How Covid pandemic hit the justice system
The justice system entered the year 2020 in ill-health and chronic co-morbidities of infrastructure both human and physical, inadequate representation, a historical burden of judicial pendency, and prison overcrowding. And while it may take some time to assess the impact of the pandemic on pre-existing deficits, some early projections can be made.
For instance, according to National Judicial Data Grid there was a 66% drop in cases filed between April-June 2020 compared to the same period in 2019. Even if half of these cases are filed now that the courts have begun functioning, in the next few months, the pent up demand added to the already pending 43 million cases will pose a near insurmountable challenge to the courts.
The second edition of the India Justice Report, which used 87 metrics across police, prisons, judiciary and legal aid systems, offered a ready reckoner of the justice system as a whole. One of the biggest deficits, the report points out, is the extent of vacancies across all four pillars. In the judiciary, on average, one in three judges in the High Court and one in four among subordinate judges were yet to be hired.
Thus, it is critical to address and repair the deficits, whether of human resource, or budget allocation or technology adoption or training capacity — a small sample of the factors we have been measuring in our reports — as we begin to assess the effect of the pandemic.
To start with, a vital lesson that we must take on board immediately is to consider the delivery of justice, through courts and legal aid clinics, an essential service. If there was one thing we learnt from 2020 it was the absolute importance of locally available accessible service: whether of food, healthcare or employment. This must be applicable to justice too.
While prisons and police services were included by the Union home ministry in the list of services that remained functional during the lockdowns, courts and legal aid services were not. It is time we reflect on how to make our justice system disaster-ready and functional in all situations.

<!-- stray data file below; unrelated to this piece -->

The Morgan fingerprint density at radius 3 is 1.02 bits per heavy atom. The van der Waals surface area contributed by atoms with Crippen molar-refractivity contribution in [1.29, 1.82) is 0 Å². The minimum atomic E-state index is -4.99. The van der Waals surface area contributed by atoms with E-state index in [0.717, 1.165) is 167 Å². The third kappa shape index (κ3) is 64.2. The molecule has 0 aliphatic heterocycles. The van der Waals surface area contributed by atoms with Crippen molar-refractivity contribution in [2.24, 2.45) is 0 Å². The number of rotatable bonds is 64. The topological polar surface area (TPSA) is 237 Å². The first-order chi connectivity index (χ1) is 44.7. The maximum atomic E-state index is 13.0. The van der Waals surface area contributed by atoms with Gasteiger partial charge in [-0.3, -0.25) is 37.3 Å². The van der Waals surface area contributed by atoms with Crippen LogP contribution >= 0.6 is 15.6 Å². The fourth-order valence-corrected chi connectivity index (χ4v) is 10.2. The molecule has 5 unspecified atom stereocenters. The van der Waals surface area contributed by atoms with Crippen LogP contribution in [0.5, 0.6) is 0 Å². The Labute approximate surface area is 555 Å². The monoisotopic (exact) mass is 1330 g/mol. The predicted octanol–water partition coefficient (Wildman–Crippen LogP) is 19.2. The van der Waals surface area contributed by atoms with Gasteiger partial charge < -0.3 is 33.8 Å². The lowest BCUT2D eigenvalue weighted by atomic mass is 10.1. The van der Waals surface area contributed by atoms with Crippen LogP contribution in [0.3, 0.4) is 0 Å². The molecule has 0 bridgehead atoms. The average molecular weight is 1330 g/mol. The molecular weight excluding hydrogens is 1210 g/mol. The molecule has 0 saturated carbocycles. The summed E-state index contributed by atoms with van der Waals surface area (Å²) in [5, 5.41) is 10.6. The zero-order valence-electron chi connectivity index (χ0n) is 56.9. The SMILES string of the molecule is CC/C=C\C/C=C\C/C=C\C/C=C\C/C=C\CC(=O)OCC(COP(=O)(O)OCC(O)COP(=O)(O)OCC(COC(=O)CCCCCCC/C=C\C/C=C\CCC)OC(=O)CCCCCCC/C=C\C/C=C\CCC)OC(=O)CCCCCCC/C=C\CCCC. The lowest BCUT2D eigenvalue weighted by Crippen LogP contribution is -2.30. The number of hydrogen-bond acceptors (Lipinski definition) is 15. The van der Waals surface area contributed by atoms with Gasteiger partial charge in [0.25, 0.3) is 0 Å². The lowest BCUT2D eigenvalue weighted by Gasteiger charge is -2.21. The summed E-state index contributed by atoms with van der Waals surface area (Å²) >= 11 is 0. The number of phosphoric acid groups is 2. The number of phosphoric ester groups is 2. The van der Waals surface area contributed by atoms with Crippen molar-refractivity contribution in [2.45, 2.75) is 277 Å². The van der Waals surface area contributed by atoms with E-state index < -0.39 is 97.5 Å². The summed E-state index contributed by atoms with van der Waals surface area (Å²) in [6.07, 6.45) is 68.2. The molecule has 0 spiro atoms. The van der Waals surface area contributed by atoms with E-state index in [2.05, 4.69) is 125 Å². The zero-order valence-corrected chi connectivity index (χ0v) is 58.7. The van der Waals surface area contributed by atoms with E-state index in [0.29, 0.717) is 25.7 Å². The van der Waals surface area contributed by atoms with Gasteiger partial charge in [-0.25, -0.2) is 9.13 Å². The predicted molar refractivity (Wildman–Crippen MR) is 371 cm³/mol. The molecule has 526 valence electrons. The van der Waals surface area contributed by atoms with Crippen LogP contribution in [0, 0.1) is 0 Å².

To be sure, a great many of the frailties of structure and performance have ailed the justice system for a long time.
IJR 2020 reveals that on average, police stations serve much larger areas in rural India as compared to cities. In Andhra Pradesh, for instance, the area coverage of a rural police station was nearly 12 times its urban counterpart (224 sq km to 19 sq km). In Uttar Pradesh, the area served by rural police stations is roughly 16 times that of an urban police station (235 sq km to 16 sq km).
Even free legal aid — guaranteed under the Constitution — is unavailable to a great many despite National Legal Services Authority’s mandate that there should be one legal services clinic for a reasonable cluster of villages. The IJR reveals that nationally, there is only one clinic for 42 villages. In states like UP and Odisha, there is just one for over 500 and 300 villages respectively.
These frailties are compounded by rigidly hierarchical internal cultures that resist accountability. They remain unrepaired because of inattention to ensure that every worker complies with constitutional imperatives bereft of social prejudice, and is also trained and skilled upregularly to fulfil their mandates. Covid-19 and the lockdown only highlighted this state of unpreparedness.
To be sure, despite challenges of money and manpower, there has been improvement across the four pillars over time. Women personnel in the police went up to 10% from 7% in the first IJR; between 2018 and 2020, 28 states/Union Territories have managed to reduce the share of cases pending for more than five years, and nationally, the utilisation of NALSA funds has improved to 94.2% from 70.7% in the first IJR.
However, treating all the pillars of social justice as an essential service — which cannot be suspended at any point in time and which every citizen, irrespective of their location, can take for granted — would go a long way in reifying institutional improvement.
What would it take for this to happen?
For one, policy makers and duty-holders need to coordinate efforts across police prisons judiciary and legal aid to identify urgent repairs than can be put in place without much more strain on resources. Illustratively, ensure diversity – has a first call when recruiting, prioritise resources so that legal services are available at the door step of the remotest hamlets and villages: this could mean increasing the number of police chowkies in rural areas to investing in rapid skilling up of magistrates, constables, panel lawyers, and jailors who are first responders.
The Supreme Court has repeatedly affirmed that access to justice is a fundamental right. Its realisation has faltered too long. The delivery of quality justice must now be seen as a priority and become real in the lives of everyone.
(Maja Daruwala is the chief editor of the India Justice Report 2020. The views expressed are personal.)